RCSEd Launches Faculty of Surgical Trainers
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The Royal College of Surgeons of Edinburgh today launched a pioneering new faculty, the Faculty of Surgical Trainers (FST). The Faculty is the first of its kind in the UK and, following a highly successful pilot, is now open to all those who have an active interest or involvement in surgical training in the UK and internationally, regardless of College affiliation. Membership is available at three levels: Fellow, Member and Associate. Fellows and Members of the Faculty will be awarded the post-nominals FFSTEd and MFSTEd.
On the announcement of the launch of the Faculty, the College's President, Ian Ritchie, commented:
"The surgical training landscape is changing with shorter training times, a move towards competency- based training and an increased awareness of patient safety. Excellent surgical training is the first step in the delivery of high-quality patient care in the future, and trainees themselves now demand increased accountability, quality and excellence in their training. In light of recent events, such as the findings of the Francis report, the need for a Faculty of Surgical Trainers seems particularly acute; prior to the inauguration of our new faculty there had been no defined body devoted to the promotion and support of surgical trainers in the UK."
It was this that led the College, in June 2011, to start a pilot for the Faculty; Mr Ritchie adds:
"From the pilot it became apparent that there is a keen group of consultants and trainees, throughout the UK and across the world, who would be willing to engage with, and participate in, a Faculty of Surgical Trainers. The Faculty now has over 350 members from the pilot alone and many others are in the process of attaining membership of the Faculty."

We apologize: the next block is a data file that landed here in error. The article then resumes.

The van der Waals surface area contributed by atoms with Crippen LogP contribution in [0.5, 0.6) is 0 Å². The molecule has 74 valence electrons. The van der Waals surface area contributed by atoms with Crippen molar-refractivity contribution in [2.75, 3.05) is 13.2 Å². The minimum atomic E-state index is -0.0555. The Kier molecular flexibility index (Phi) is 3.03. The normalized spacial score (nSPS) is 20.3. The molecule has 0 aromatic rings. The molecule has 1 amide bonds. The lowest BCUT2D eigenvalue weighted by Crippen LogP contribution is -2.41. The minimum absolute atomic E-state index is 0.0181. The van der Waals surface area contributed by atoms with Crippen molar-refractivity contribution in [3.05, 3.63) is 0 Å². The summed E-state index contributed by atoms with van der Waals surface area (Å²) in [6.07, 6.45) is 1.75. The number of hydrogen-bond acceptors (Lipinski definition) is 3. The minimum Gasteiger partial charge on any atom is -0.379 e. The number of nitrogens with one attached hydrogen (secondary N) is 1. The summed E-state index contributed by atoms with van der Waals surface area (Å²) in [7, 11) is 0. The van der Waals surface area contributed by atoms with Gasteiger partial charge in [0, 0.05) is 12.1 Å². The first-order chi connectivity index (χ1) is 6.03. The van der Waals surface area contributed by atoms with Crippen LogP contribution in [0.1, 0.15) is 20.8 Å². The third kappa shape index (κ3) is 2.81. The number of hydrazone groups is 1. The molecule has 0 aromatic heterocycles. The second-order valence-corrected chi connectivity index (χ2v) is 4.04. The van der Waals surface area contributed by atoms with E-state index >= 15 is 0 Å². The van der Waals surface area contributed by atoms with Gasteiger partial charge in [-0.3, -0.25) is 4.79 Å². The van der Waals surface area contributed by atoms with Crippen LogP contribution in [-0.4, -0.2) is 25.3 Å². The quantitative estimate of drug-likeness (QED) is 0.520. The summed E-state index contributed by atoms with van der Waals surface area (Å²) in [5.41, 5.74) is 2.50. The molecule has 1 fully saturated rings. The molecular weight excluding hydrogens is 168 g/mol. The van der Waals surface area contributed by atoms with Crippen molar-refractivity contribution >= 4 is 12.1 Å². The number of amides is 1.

The FST has a clear remit which the Faculty's Surgical Director, Craig McIlhenny, explains:
"The purpose of the Faculty is to help support and develop surgeons in their role as surgical trainers. We will work to increase the profile and recognition of surgical education and training and to disseminate the message that excellent surgical training means excellent and safer patient care.
"We will champion and promote training in non-technical skills as well as in traditional technical skills, to further enhance patient safety and provide a framework for the training and education of surgical trainers. We want our standards to help surgical trainers to work towards excellence, and give individual surgeons a level against which to benchmark themselves."
A future change in the landscape of surgical training has further underlined the need for the new Faculty, Mr Mcilhenny explains further:
"Traditionally, there has been no stipulation of any requirement for surgeons to have educational training. This position will change with the General Medical Council (GMC) planning to introduce approval of trainers by 2016.
"The essential theme of the GMC proposals is the linking of professional performance as an educator with the seven domains that have already been identified by the Academy of Medical Educators (AoME). High-quality training is a prerequisite for high-quality patient care, and the FST welcomes standards that provide public and professional reassurance about the quality of surgical trainers."
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